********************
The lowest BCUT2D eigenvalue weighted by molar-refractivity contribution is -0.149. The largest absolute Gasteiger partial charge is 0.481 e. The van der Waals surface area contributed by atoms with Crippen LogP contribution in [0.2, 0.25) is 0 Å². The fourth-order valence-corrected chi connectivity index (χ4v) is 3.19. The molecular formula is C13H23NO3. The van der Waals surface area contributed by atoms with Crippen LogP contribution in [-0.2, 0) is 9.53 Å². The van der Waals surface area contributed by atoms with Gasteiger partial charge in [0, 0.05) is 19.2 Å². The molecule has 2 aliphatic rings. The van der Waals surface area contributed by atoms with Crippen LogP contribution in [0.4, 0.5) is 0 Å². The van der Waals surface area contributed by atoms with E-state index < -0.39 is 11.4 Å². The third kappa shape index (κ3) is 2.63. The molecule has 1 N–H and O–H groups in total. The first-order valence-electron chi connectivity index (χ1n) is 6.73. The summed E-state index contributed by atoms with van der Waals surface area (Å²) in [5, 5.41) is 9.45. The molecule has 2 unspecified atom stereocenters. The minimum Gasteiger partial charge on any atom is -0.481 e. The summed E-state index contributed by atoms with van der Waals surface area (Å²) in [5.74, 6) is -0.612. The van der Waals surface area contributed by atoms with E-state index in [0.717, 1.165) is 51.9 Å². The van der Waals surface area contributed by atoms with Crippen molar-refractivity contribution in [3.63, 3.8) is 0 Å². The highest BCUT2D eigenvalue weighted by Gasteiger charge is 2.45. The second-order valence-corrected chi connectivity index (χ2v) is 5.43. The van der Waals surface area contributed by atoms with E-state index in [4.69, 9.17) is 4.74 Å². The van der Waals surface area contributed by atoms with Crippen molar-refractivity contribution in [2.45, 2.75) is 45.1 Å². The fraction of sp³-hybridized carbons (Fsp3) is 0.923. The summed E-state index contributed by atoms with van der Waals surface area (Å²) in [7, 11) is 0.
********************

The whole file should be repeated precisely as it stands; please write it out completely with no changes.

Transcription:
The lowest BCUT2D eigenvalue weighted by molar-refractivity contribution is -0.149. The largest absolute Gasteiger partial charge is 0.481 e. The van der Waals surface area contributed by atoms with Crippen LogP contribution in [0.2, 0.25) is 0 Å². The fourth-order valence-corrected chi connectivity index (χ4v) is 3.19. The molecular formula is C13H23NO3. The van der Waals surface area contributed by atoms with Crippen LogP contribution in [-0.2, 0) is 9.53 Å². The van der Waals surface area contributed by atoms with Gasteiger partial charge in [0, 0.05) is 19.2 Å². The molecule has 2 aliphatic rings. The van der Waals surface area contributed by atoms with Crippen LogP contribution in [0.4, 0.5) is 0 Å². The van der Waals surface area contributed by atoms with E-state index < -0.39 is 11.4 Å². The third kappa shape index (κ3) is 2.63. The molecule has 1 N–H and O–H groups in total. The first-order valence-electron chi connectivity index (χ1n) is 6.73. The summed E-state index contributed by atoms with van der Waals surface area (Å²) in [5, 5.41) is 9.45. The molecule has 2 unspecified atom stereocenters. The minimum Gasteiger partial charge on any atom is -0.481 e. The summed E-state index contributed by atoms with van der Waals surface area (Å²) in [5.74, 6) is -0.612. The van der Waals surface area contributed by atoms with E-state index in [0.717, 1.165) is 51.9 Å². The van der Waals surface area contributed by atoms with Crippen molar-refractivity contribution in [3.63, 3.8) is 0 Å². The highest BCUT2D eigenvalue weighted by Gasteiger charge is 2.45. The second-order valence-corrected chi connectivity index (χ2v) is 5.43. The van der Waals surface area contributed by atoms with E-state index in [4.69, 9.17) is 4.74 Å². The van der Waals surface area contributed by atoms with Crippen molar-refractivity contribution in [2.45, 2.75) is 45.1 Å². The fraction of sp³-hybridized carbons (Fsp3) is 0.923. The summed E-state index contributed by atoms with van der Waals surface area (Å²) in [7, 11) is 0.